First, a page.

HONG KONG (Reuters) – For anyone digging into Hong Kong’s history, the official archives might not be the place to look.
The office of the chief executive, Hong Kong’s leader, failed to hand over any official records at all for eight of the 20 years since it came under Chinese rule in 1997, according to the government department that manages the archives. The Security Bureau only did it for 10.
Researchers - Problem - Hong - Kong - Years
Researchers say the problem is that Hong Kong, under roughly 150 years of British colonial rule and the first 20 years of Chinese rule, has never had a law regulating how government records should be kept or destroyed.
As a result, the document retention that researchers see as necessary for keeping a record of the past has been somewhat spotty within Hong Kong.
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Under British rule, the archiving of documents in Hong Kong was also lax. In 1994 and 1995, for example, the Government House gave nothing to the archives.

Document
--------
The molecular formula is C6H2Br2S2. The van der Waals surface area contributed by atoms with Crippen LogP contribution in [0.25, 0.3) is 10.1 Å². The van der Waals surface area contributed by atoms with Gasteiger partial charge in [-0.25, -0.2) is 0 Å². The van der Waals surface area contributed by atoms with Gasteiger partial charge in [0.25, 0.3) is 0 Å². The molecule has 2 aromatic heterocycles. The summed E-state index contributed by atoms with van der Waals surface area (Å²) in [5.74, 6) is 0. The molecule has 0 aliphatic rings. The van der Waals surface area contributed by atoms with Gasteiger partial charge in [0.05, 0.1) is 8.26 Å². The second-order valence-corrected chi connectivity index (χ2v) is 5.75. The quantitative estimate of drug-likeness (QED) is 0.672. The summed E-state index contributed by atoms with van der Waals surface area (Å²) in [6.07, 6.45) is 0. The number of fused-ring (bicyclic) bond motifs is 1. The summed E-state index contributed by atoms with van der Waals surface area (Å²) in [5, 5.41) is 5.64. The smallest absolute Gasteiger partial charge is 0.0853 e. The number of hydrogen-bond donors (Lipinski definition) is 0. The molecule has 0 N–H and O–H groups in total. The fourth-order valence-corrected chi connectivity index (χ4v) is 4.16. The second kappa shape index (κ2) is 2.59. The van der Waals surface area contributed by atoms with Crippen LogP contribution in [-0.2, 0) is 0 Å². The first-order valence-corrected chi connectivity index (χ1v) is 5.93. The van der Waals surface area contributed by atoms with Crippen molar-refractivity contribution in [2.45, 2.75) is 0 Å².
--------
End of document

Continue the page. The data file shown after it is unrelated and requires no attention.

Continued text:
But thanks to a constant flow of correspondence between the colonial government and London, Britain would have stored a copy of most official records, according to researchers.
Handover - Hong - Kong - China - Mechanism
After the handover of Hong Kong to China in 1997, that back-up mechanism disappeared, leading to concerns that fragments of Hong Kong’s history might slip away for good.
Unlike Hong Kong, China has a set of archive laws, under which officials failing to file records can face administrative sanctions, or face charges if the case constitutes a crime.
Researchers - Hong - Documents - China - Access
But researchers say that for any Hong Kong-related documents kept by China, access would be difficult.
Simon Chu, the former head of the Government Records Service who has been advocating for an archives law, said that prior to 1997 researchers could count on finding records in Britain,...
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